Mr. Smith is less a political enthusiast than a product of his upbringing. As a child, he was exposed to years of political debate between his father, a conservative Republican who was a partner at Paul Weiss, and his mother, a liberal Democrat who tutors learning-disabled children. "It's a good background for somebody who's not going to have incredibly strong political opinions," he said, refuting the pro-liberal bias he is sometimes accused of.
His grandfather was Robert Smith, a novelist in the 1940s who later turned to writing books about baseball, including "Baseball: A Historical Narrative of the Game, the Men Who Played It, and Its Place in American Life." His grandmother was Janet Smith, a Mark Twain scholar and editor of a 1962 collection called "Mark Twain on the Damned Human Race."
Mandel has also been playing the Israel card in pursuit of the Jewish vote, despite the fact his opponent, the Democrat incumbent Sherrod Brown, co-sponsored the United States-Israel Enhanced Security Cooperation Act of 2012, legislation that deepens defense cooperation.
Among those troubled by Mandel's campaign is Austin Ratner, a novelist and the son of James Ratner. Mandel is related by marriage to the Ratner family. Austin Ratner wrote a piece this month in the Jewish Daily Forward arguing that family and tribal Jewish loyalty were misplaced in the political sphere, where reason must prevail.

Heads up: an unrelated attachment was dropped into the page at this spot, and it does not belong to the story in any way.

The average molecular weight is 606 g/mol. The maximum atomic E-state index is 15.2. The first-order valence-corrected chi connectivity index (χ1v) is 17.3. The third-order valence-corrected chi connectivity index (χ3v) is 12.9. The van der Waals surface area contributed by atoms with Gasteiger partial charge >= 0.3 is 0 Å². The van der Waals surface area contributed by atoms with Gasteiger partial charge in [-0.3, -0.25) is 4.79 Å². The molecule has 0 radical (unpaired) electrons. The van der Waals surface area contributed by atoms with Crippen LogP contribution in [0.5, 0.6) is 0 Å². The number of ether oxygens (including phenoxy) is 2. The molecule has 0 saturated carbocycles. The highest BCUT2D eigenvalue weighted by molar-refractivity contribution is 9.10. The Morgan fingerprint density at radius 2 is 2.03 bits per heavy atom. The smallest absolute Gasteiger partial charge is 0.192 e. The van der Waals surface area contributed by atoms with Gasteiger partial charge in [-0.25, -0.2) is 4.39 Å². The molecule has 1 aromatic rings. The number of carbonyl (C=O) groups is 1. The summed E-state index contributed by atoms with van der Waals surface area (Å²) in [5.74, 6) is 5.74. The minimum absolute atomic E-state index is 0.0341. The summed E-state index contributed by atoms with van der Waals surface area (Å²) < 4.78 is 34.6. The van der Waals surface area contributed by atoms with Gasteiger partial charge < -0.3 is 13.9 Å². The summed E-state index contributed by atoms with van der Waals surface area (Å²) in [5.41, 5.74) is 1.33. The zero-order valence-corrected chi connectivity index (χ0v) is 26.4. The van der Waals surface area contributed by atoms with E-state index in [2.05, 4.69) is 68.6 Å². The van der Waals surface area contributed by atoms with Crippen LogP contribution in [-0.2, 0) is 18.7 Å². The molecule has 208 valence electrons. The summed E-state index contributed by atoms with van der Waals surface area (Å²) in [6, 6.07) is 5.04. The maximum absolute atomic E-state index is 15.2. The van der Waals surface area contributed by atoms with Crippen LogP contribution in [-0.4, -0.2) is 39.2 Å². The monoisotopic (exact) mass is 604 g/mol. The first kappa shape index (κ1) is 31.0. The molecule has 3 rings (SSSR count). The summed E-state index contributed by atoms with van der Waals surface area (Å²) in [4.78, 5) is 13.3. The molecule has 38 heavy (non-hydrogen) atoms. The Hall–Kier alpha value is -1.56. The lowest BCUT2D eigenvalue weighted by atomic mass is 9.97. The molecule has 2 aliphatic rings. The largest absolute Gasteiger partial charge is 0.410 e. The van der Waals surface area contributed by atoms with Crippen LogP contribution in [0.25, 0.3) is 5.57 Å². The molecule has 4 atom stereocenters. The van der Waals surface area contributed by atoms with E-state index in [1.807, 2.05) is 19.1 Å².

He quoted his aunt, Deborah Ratner, a major Democratic fund-raiser, telling Mandel at a family gathering: "I don't want this to be awkward, but you represent everything I've spent my life working against." He also said some Democrat relatives "have supported Mandel's campaign out of family loyalty" -- a form of loyalty, he suggested, that "leads deeper into the darkness."
The Jews of Cleveland are arguing at high volume. They are good at disputation. In this case the argument could change the course of things far beyond Cleveland.
Before asking why they will vote, I asked why most young people won't. They told me that many of the issues they care about -- climate change, civil rights, the war on drugs, immigration, prison reform -- are not discussed by Democrats or Republicans. That there is such a gulf between what candidates say they will do, and what they do, that it's impossible to trust anyone. That apathy is actually supported by the evidence.
if you're Bill Clinton, you have to look at it this way: for your entire career as a candidate, other politicians tried to paint you as waffling and slippery, and not once did it actually work. (Well, there was that gubernatorial defeat in 1980, but that had more to do with Jimmy Carter and a bunch of Cuban refugees than anything else.)